SFI Group has admitted mistakes in the development of its Bar Med brand, however, the company is continuing its success. Mark Ludmon reports.
SFI Group has always claimed that one of its strengths is that it's not afraid to admit to mistakes.
"We are very self-critical," Andrew Latham, the retail managing director, has said in the past. "We are not perfect. We are always looking at ways of improving all aspects of our business."
So it was no surprise when chairman Tony Hill admitted that it had made mistakes in the development of its Bar Med concept - and he was quick to point out that these were now being tackled.
"Where we got it right, Bar Med is proving to be consistent and exceptionally profitable," he said. "In a few cases, it is clear that we made wrong location choices and we will consider rebranding these sites in the future."
Bar Med had expanded from 22 to 32 sites since last summer, but Mr Hill admitted that the chain's performance had been "uneven, ranging from outstanding and industry leading to disappointing".
His explanation is that SFI tried to stretch it across too many trading styles, but now it is confident it knows how to evolve the concept into what the customers want from it.
"The brand's real potential is not as a modern continental-style café-bar but a large multifunctional bar offering quality daytime food and a mainstream late-night entertainment venue in which to party," he said.
But, despite this confession, SFI does not have much to worry about. Last month, it reported a 67 per cent increase in pre-tax profits to £16.4m for the year to May 31. Turnover was up 87 per cent to £115.2m while earnings before interest, tax, depreciation and amortisation (EBITDA) were up 80 per cent to £28.4m.
SFI says it has given up trying to predict how the markets will react to its success, since the share price fell from 248p to 175p in the last three months of 2000 despite analysts predicting excellent growth. This year, the price has climbed and, after last month's profits came in at the top end of analysts' predictions, it jumped back to 248p.
One of the drivers of growth is the acquisition of the Slug and Lettuce Group last year, which gave the company 31 high street bars with a "strong brand awareness".
SFI has opened one more Slug and Lettuce since then but, after a revamp by its previous owners in 2000 - inventively called "Slug 2000" - SFI has come up with a "new-look brand template" with the code name of "Slug 2001".
This week, it unveils the new face of Slug and Lettuce at its outlet in Shepherd's Bush, West London, where it has begun to introduce some of the warmer, softer touches which will offset the overpowering pine effect that has been at the core of previous designs.
In Liverpool, SFI has established the template for developing its Latin bars which it bought from Capital Radio Restaurants two years ago.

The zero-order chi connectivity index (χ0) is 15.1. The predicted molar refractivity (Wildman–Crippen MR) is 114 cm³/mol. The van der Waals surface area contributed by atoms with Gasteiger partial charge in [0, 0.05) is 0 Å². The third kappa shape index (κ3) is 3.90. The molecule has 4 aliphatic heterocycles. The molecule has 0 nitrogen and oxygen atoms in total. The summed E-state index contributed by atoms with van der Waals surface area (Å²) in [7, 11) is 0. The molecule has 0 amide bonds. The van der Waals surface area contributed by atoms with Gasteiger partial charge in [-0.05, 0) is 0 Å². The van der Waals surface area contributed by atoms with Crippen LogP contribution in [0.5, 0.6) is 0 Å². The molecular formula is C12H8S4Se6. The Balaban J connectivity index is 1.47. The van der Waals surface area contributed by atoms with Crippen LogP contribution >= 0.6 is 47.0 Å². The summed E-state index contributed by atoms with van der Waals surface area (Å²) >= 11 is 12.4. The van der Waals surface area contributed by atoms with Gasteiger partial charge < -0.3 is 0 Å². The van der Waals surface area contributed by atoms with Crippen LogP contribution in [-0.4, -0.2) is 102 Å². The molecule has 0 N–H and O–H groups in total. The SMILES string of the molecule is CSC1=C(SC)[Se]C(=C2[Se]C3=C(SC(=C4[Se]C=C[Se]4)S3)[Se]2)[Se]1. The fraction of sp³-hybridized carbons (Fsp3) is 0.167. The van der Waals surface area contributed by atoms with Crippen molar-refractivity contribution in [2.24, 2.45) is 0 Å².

The new Fiesta Havana bar has gone down well with Liverpudlians, so it is set to be rolled out to existing sites, such as Havana in Fulham, West London.
"Liverpool is trading considerably above expectations, and there is an excellent prospect that the new name will be appropriate as an identity to brand the other Latin bars," Mr Hill said.
SFI's other major acquisition of last year was the Mexican-themed Break for the Border venues from Capital Bars, which included sought-after sites in central London. At present, they continue to trade in their original form - except they are now making more money under the tighter controls of their new owner.
SFI continues to hold on to the tableside dancing venues For Your Eyes Only after it failed to complete a deal earlier this summer. It is believed that the clubs' management team came up with a buyout offer, but it was unable to find enough private equity in time or raise funds through an enterprise investment scheme.
It is now looking for an "alternative exit" and, for now, the four venues have been transferred into a company separate from the rest of SFI's business, with its own board of directors and chairman.
SFI is the first pub company to introduce central distribution, which is estimated to have saved £1m for the group since last year.
"In all mainstream areas of retailing, multiple operators need to control product selection and distribution. This has not been the case in licensed retailing," Mr Hill said.
"The historic role of the major brewers typically means that the products available to pubs were dictated by the stocking policies of the brewers who supplied them."
This improvement in gross margins has been helped by the launch of SFI's own energy drink, Demon Red, which has replaced other brands such as Red Bull.
Trading has continued to be "encouraging" in June and July across the group, which has grown to 143 branded and unbranded outlets.
Last year, it opened 12 more of its high street pubs branded as The Litten Tree, increasing the chain to 45. Their average net weekly sales were £17,689 while like-for-like sales were up by 5.4 per cent.
Over the next 12 months, SFI plans another 30 new outlets for its four brands after opening 24 in the previous year - an increase of 25 per cent.
It also continues to look at buying some of the many packages that are coming on to the market. It is believed to have stayed out of the battle for Wolverhamptons & Dudley Breweries' Pitcher & Piano bars, which are expected to fetch about £70m.
"The land bank to support the group's organic growth through new openings is stronger than ever," Mr Hill said. "The platform for the business to continue its historic rate of growth is in place and we are confident of continuing to deliver in future."
(pictured l-r: SFI Group's Clive Eplett, development managing director, Tony Hill, chairman, and Andrew Latham, retail managing director)